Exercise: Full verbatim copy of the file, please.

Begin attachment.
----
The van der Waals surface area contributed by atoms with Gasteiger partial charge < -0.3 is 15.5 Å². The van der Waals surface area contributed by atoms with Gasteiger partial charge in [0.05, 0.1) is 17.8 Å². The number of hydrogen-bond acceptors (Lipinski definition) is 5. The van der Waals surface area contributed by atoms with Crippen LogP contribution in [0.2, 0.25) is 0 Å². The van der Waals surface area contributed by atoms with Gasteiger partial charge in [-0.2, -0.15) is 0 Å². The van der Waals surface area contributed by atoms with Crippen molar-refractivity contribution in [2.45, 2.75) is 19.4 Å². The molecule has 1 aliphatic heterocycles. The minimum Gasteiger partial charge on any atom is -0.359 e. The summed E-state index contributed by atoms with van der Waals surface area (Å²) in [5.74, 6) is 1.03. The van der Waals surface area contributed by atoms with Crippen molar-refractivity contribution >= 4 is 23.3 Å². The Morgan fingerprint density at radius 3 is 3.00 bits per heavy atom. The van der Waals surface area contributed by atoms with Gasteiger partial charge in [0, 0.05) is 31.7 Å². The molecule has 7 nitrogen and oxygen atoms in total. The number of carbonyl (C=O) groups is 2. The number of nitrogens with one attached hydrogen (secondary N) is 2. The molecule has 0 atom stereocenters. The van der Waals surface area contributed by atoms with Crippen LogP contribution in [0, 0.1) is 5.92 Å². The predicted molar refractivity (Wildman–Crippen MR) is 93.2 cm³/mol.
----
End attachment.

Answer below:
The van der Waals surface area contributed by atoms with Gasteiger partial charge < -0.3 is 15.5 Å². The van der Waals surface area contributed by atoms with Gasteiger partial charge in [0.05, 0.1) is 17.8 Å². The number of hydrogen-bond acceptors (Lipinski definition) is 5. The van der Waals surface area contributed by atoms with Crippen LogP contribution in [0.2, 0.25) is 0 Å². The van der Waals surface area contributed by atoms with Gasteiger partial charge in [-0.2, -0.15) is 0 Å². The van der Waals surface area contributed by atoms with Crippen molar-refractivity contribution in [2.45, 2.75) is 19.4 Å². The molecule has 1 aliphatic heterocycles. The minimum Gasteiger partial charge on any atom is -0.359 e. The summed E-state index contributed by atoms with van der Waals surface area (Å²) in [5.74, 6) is 1.03. The van der Waals surface area contributed by atoms with Crippen molar-refractivity contribution >= 4 is 23.3 Å². The Morgan fingerprint density at radius 3 is 3.00 bits per heavy atom. The van der Waals surface area contributed by atoms with Gasteiger partial charge in [0, 0.05) is 31.7 Å². The molecule has 7 nitrogen and oxygen atoms in total. The number of carbonyl (C=O) groups is 2. The number of nitrogens with one attached hydrogen (secondary N) is 2. The molecule has 0 atom stereocenters. The van der Waals surface area contributed by atoms with Crippen LogP contribution in [0, 0.1) is 5.92 Å². The predicted molar refractivity (Wildman–Crippen MR) is 93.2 cm³/mol.